The Prepared Environment

“The teacher’s first duty is to watch over the environment, and this takes precedence over all the rest. Its influence is indirect, but unless it be well done there will be no effective and permanent results of any kind, physical, intellectual or spiritual.” –Maria Montessori
Montessori's first school was called the Casa dei Bambini, literally the children's house.  A Montessori classroom more closely resembles a home than it does a traditional schoolroom, or even a modern preschool.  To a visiting adult, a primary Montessori classroom may seem sparse and bare, until the adult kneels down.  It is from the perspective of a child of 3 or 4 that the Montessori world is best appreciated, it is to this scale the room is built. 

Montessori was the first to incorporate child-sized furniture into her school, insisting on small tables and chairs, lightweight enough for small children to rearrange them with ease.  All shelves are low and open, with the materials always neat, orderly, complete, and available to the children.  They are arranged in areas: practical life, sensorial, language, math, and cultural.  Integral too to a Montessori classroom is large open floor space for the children to unroll individual mats to form work spaces as needed.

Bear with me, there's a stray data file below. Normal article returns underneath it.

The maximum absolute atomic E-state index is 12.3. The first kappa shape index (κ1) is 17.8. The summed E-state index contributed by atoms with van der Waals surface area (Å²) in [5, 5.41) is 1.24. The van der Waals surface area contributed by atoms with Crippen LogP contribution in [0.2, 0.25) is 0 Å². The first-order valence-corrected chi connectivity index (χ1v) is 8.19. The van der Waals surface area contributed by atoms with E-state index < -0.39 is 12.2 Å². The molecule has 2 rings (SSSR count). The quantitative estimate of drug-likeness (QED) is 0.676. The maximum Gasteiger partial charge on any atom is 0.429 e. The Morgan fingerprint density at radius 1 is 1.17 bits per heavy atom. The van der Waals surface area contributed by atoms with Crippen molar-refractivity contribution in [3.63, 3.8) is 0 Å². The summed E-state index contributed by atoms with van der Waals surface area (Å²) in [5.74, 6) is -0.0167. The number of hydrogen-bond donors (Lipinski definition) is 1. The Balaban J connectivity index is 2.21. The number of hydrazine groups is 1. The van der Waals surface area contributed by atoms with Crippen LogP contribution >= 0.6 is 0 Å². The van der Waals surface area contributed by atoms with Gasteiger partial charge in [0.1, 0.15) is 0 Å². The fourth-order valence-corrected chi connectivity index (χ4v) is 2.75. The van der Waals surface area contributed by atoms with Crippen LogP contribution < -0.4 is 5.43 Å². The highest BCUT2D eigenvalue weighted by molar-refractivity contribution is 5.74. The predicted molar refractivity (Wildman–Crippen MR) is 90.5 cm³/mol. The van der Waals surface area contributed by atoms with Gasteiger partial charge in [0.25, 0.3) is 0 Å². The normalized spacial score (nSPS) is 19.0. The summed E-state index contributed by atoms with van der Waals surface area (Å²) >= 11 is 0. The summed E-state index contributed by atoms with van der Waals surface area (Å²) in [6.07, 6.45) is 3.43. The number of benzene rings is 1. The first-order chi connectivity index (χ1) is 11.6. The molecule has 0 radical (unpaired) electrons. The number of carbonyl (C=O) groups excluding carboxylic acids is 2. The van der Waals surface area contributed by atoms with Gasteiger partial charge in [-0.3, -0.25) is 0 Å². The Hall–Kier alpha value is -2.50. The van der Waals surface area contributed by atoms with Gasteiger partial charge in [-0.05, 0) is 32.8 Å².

• Viewing the silent, unoccupied classroom in the video on the right, what is your impression?
  • Early childhood education is often a particularly emotionally charged subject to consider, why might this be?  
  • What preconceived notions about childhood, children, and what a school looks and feels like do you bring with you?